A child with autism may become overwhelmed during a doctor’s appointment, especially when unfamiliar with what is happening. To help ease this, bring along some distractions to keep them calm and focused. Toys, books, handheld games, and other fun items can help keep a child’s mind off what is happening during the appointment.

6. Arrive Early

When possible, try to arrive early for your appointment. It will give you and your child a chance to relax and get comfortable in the office before the doctor arrives. If you are running late, call ahead, so the doctor knows to expect you.

7. Communicate On Any Treatments

If your child is on medication or is undergoing a treatment plan, they should understand what is happening. Speak to the doctor about how best to explain the treatment plan to your child and make sure they are comfortable with it.

If you have any questions or concerns, don’t hesitate to ask the doctor or their staff.

6 Tips For Practitioners on How to Work Better With Patients On the Spectrum

1. Take the Time to Get to Know the Child

When meeting with a new patient on the spectrum, take the time to get to know them. You can ask questions about their interests, favorite activities, and family life to help you better understand how to communicate with and treat that child.

2. Use Visual Aids and Distractions

One of the best ways to engage with a child on the spectrum is through visual aids. Try using pictures, diagrams, or charts whenever possible to understand what you are saying better.

Try to talk about things that will capture their attention, and be sure to use any distractions such as toys or games available in the office.

3. Keep Communication Simple and Direct

When speaking to a child on the spectrum, keep your communication straightforward. Use concise sentences and avoid using complex medical terminology that the child may not understand.

If you don’t have time to explain something fully, follow up with the parents to ensure they understand.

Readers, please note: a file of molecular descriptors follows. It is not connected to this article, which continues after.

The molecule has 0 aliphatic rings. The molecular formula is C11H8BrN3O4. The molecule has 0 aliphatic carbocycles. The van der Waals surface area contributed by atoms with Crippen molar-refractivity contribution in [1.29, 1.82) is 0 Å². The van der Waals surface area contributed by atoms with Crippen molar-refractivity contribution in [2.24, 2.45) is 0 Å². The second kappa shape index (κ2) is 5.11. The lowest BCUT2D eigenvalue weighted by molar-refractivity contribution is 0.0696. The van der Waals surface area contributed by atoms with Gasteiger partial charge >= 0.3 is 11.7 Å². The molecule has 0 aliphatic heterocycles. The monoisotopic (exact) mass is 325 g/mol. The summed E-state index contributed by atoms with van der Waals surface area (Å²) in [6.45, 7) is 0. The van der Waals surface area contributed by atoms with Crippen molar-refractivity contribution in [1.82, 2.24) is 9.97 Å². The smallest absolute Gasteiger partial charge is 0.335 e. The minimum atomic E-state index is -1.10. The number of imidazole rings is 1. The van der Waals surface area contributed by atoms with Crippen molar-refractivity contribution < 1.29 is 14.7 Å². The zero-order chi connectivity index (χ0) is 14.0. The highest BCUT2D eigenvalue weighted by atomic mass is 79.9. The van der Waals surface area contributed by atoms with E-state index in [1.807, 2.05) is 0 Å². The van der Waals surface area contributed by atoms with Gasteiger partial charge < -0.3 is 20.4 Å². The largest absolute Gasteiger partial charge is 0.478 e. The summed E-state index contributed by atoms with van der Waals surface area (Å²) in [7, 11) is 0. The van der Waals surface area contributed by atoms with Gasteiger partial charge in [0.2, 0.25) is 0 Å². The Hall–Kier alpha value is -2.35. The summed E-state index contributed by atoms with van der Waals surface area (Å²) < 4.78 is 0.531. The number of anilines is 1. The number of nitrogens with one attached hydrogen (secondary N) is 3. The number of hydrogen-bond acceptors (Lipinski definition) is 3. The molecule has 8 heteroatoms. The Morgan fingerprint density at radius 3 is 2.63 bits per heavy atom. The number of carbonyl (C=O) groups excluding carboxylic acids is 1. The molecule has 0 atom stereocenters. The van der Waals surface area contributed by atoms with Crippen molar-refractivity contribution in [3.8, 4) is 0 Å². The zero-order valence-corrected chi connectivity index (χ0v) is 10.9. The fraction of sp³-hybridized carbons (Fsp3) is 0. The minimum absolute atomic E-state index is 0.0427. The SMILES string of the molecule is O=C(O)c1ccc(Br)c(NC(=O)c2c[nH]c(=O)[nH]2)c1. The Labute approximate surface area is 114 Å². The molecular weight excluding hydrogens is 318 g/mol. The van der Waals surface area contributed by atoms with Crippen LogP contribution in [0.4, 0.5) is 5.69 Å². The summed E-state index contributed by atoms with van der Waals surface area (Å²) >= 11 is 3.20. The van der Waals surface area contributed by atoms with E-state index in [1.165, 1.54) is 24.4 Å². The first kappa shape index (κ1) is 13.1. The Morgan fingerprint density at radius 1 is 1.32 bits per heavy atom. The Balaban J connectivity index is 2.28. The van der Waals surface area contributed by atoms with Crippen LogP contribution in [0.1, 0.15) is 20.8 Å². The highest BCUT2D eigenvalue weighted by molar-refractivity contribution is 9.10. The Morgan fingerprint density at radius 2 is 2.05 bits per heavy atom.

4. Remain Calm and Patient

Children with autism can often sense when a caregiver is anxious or frustrated. It’s essential to remain calm and patient during the appointment, as this will help ease the child’s stress.

If you find yourself getting frustrated, take a break if possible or ask another staff member for help.

5. Communicate with the Parents

When working with a child on the spectrum, it’s essential to keep the parents informed and involved. Let them know what you are doing and why, especially if they will be administering any medication or treatment at home.

Regular check-ins with the parents throughout the appointment can help ensure everyone is on the same page.

6. Give Your Patients Time to Respond

Some children on the spectrum may be slow to respond verbally during an appointment. It does not necessarily mean they do not understand what is happening. Give them time to process the information and respond in their own way.

Remember that each child on the spectrum is unique and will respond to doctor’s appointments differently. With patience and understanding, you can make the experience a little bit easier for both you and your child.

To learn more about working better with patients on the spectrum or with special needs, sign up for my course or contact us today. I will go over everything you need to know to help make your interactions smoother and more successful.